On the Satisfaction of Doing Criminal Appeals

by Jamison Koehler on January 10, 2015

During the second semester of my senior year in college, I submitted a paper for my English class that was three-quarters of a page long. It was my last assignment for a class I was taking pass/fail and I already knew I was going to pass. But I had to turn in something — anything — so that I wouldn’t get an incomplete.

The comment I got back from the professor was this:  “This is well-written and you have some good ideas. But you need to develop your ideas.”

Thirty-five years later, I am still working on my ability to develop my ideas in writing. Fortunately, doing criminal defense appeals is helping me get better at it.  It is amazing what you can do when you have an excuse to devote just a little bit more time and thought to something.

After prevailing with the very first two briefs I filed, I have had a string of losses ever since. But, as with anything you spend a lot of time on, I am getting much better at it. I am also enjoying it immensely.

For one thing, criminal appeals involve very little interaction with clients. Although I am usually kidding when I tell people this, it is true. Of the 15 or so cases I have worked on, I have only met two of the clients in person. And one of those meetings was on the day of my oral argument before the D.C. Court of Appeals.  The client hadn’t responded to any of my communications. He didn’t introduce himself to me in the courtroom until I was walking up to the bar of the court after our case was called.

The “little interaction with clients” thing is a nice change of pace in a practice that otherwise involves all sorts of exposure to clients through meetings, telephone calls, site visits, and court appearances. It is also good for an introvert such as myself who is happiest when sitting in the armchair next to the fireplace in my home study.

The other thing I like about appeals is the much deeper understanding you get for the law on any particular issue. It is one thing to review the case law for a pre-trial motion or trial. It is another thing to read every opinion ever written in your jurisdiction on the issue while taking the time to think things through.  I now feel like an expert on every issue I have ever briefed during an appeal:  Jencks, constructive possession, the definition of “operation” in a DUI case, the failure to preserve evidence, and so on.  And this confidence spills over into the trial arena.

Just the other day I was in the enviable position of having the prosecutor cite a case in court that I had briefed exhaustively as part of an appeal. As it is with many overworked prosecutors, the prosecutor’s understanding of the case seemed derived largely from the headnotes.  I had to restrain myself – I am still working on my light touch. But I was able to draw the court’s attention to many of the subtleties of the case that my adversary seemed to have overlooked.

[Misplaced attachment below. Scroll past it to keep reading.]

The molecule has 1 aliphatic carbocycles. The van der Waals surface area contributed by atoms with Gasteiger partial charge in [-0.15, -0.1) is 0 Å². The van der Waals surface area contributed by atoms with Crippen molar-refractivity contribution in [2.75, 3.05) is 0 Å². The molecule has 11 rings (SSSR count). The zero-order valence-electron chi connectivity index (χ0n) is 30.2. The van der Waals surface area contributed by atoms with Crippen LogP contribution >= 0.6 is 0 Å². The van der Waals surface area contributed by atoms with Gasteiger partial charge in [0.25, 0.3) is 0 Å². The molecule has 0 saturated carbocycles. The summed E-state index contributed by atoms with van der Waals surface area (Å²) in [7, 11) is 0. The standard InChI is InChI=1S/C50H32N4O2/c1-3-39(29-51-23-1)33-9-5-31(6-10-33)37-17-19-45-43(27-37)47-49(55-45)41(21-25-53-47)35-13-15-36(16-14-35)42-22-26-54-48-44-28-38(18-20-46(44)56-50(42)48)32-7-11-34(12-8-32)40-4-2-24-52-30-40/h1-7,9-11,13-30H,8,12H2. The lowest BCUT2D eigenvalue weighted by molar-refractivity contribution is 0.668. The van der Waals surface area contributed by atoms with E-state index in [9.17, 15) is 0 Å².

I am currently putting the finishing touches on a brief that is due Monday. Maybe that is why I am feeling so contemplative about appellate work.  But this is my favorite part of the process.  You have already done the hard work – the research, the thinking and the writing.  Now you are re-thinking things, tinkering with the language, trying to make things better. Assuming you had at least something to work with, as I did with this brief, this can be very satisfying.

I also enjoy the front end of the process. You have the transcript in front of you and, for just a moment at least, the sky seems to be the limit. It is fun to watch the trial unfold. You get a feel for the players – the lawyers, the defendant, the witnesses, the judge. You also know the outcome – you know, for example, that the defendant is going to lose or otherwise you wouldn’t be doing this appeal. It is interesting to find out how you get there.

I almost always have a moment of panic during any appeal. While this may not be the case with appellate lawyers who are smarter or more experienced than I am, it is rare that I will immediately recognize the issue or issues that I will ultimately appeal. After all, the judges in D.C. are pretty damn good.  Instead, there is usually this moment when I am thinking, oh my goodness, the court made all the right decisions, what am I ever going to appeal?  While reading the brief, I will almost be hoping that the court will make an evidentiary ruling against my client.  At least that way there will be something concrete to appeal.

But I have always found something and that something usually gets bigger and bigger the more I think about it and the more I research it. In the end, by the time I have finished the brief, I am almost always absolutely persuaded by the righteousness of my cause.  Given my win-loss record, I am more often wrong than not. We will have to see if that is the case with this latest brief.

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